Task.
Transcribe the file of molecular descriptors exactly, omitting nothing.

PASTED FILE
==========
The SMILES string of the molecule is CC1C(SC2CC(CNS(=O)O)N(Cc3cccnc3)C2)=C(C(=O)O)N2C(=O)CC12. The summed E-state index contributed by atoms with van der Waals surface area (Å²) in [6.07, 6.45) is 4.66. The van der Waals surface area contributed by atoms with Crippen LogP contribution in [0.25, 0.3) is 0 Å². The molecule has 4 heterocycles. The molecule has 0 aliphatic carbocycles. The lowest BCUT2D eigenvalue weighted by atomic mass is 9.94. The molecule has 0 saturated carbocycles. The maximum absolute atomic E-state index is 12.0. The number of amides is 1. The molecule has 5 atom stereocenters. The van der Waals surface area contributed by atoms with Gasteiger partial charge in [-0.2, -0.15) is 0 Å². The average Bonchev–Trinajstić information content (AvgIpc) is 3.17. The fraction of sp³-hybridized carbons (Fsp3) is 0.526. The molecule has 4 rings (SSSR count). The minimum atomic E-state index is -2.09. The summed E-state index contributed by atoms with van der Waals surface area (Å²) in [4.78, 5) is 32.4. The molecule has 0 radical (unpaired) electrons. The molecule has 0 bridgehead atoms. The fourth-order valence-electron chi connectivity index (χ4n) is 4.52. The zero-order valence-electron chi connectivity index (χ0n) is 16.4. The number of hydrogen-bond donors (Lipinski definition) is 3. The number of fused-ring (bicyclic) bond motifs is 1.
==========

The SMILES string of the molecule is CC1C(SC2CC(CNS(=O)O)N(Cc3cccnc3)C2)=C(C(=O)O)N2C(=O)CC12. The summed E-state index contributed by atoms with van der Waals surface area (Å²) in [6.07, 6.45) is 4.66. The van der Waals surface area contributed by atoms with Crippen LogP contribution in [0.25, 0.3) is 0 Å². The molecule has 4 heterocycles. The molecule has 0 aliphatic carbocycles. The lowest BCUT2D eigenvalue weighted by atomic mass is 9.94. The molecule has 0 saturated carbocycles. The maximum absolute atomic E-state index is 12.0. The number of amides is 1. The molecule has 5 atom stereocenters. The van der Waals surface area contributed by atoms with Gasteiger partial charge in [-0.2, -0.15) is 0 Å². The average Bonchev–Trinajstić information content (AvgIpc) is 3.17. The fraction of sp³-hybridized carbons (Fsp3) is 0.526. The molecule has 4 rings (SSSR count). The minimum atomic E-state index is -2.09. The summed E-state index contributed by atoms with van der Waals surface area (Å²) in [4.78, 5) is 32.4. The molecule has 0 radical (unpaired) electrons. The molecule has 0 bridgehead atoms. The fourth-order valence-electron chi connectivity index (χ4n) is 4.52. The zero-order valence-electron chi connectivity index (χ0n) is 16.4. The number of hydrogen-bond donors (Lipinski definition) is 3. The number of fused-ring (bicyclic) bond motifs is 1.